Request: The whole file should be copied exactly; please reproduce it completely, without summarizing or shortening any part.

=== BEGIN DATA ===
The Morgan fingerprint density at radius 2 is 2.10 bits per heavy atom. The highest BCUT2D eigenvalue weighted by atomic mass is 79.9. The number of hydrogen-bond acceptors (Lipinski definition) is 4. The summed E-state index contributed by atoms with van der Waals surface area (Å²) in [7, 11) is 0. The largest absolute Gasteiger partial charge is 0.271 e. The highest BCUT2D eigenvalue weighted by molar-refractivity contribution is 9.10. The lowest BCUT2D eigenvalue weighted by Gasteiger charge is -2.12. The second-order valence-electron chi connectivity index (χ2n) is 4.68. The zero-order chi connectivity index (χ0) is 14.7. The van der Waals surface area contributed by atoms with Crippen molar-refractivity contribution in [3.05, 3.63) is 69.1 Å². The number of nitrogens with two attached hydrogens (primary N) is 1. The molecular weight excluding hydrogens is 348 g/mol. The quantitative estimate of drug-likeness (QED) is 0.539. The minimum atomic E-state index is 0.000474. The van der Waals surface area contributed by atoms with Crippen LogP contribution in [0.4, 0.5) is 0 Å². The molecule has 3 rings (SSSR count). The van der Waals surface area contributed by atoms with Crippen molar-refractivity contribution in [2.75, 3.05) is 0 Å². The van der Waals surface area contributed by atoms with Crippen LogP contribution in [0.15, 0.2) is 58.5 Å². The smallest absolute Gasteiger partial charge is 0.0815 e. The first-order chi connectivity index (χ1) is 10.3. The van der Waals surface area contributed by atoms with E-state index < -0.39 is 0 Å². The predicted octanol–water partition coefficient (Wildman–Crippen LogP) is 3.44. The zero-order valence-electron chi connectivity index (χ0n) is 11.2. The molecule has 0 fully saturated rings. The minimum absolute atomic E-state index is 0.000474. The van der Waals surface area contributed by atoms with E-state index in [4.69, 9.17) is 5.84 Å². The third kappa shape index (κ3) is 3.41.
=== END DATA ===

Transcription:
The Morgan fingerprint density at radius 2 is 2.10 bits per heavy atom. The highest BCUT2D eigenvalue weighted by atomic mass is 79.9. The number of hydrogen-bond acceptors (Lipinski definition) is 4. The summed E-state index contributed by atoms with van der Waals surface area (Å²) in [7, 11) is 0. The largest absolute Gasteiger partial charge is 0.271 e. The highest BCUT2D eigenvalue weighted by molar-refractivity contribution is 9.10. The lowest BCUT2D eigenvalue weighted by Gasteiger charge is -2.12. The second-order valence-electron chi connectivity index (χ2n) is 4.68. The zero-order chi connectivity index (χ0) is 14.7. The van der Waals surface area contributed by atoms with Crippen molar-refractivity contribution in [3.05, 3.63) is 69.1 Å². The number of nitrogens with two attached hydrogens (primary N) is 1. The molecular weight excluding hydrogens is 348 g/mol. The quantitative estimate of drug-likeness (QED) is 0.539. The minimum atomic E-state index is 0.000474. The van der Waals surface area contributed by atoms with Crippen LogP contribution in [0.4, 0.5) is 0 Å². The molecule has 3 rings (SSSR count). The van der Waals surface area contributed by atoms with Crippen molar-refractivity contribution in [2.75, 3.05) is 0 Å². The van der Waals surface area contributed by atoms with Crippen LogP contribution in [0.15, 0.2) is 58.5 Å². The smallest absolute Gasteiger partial charge is 0.0815 e. The first-order chi connectivity index (χ1) is 10.3. The van der Waals surface area contributed by atoms with E-state index < -0.39 is 0 Å². The predicted octanol–water partition coefficient (Wildman–Crippen LogP) is 3.44. The zero-order valence-electron chi connectivity index (χ0n) is 11.2. The molecule has 0 fully saturated rings. The minimum absolute atomic E-state index is 0.000474. The van der Waals surface area contributed by atoms with E-state index in [4.69, 9.17) is 5.84 Å². The third kappa shape index (κ3) is 3.41.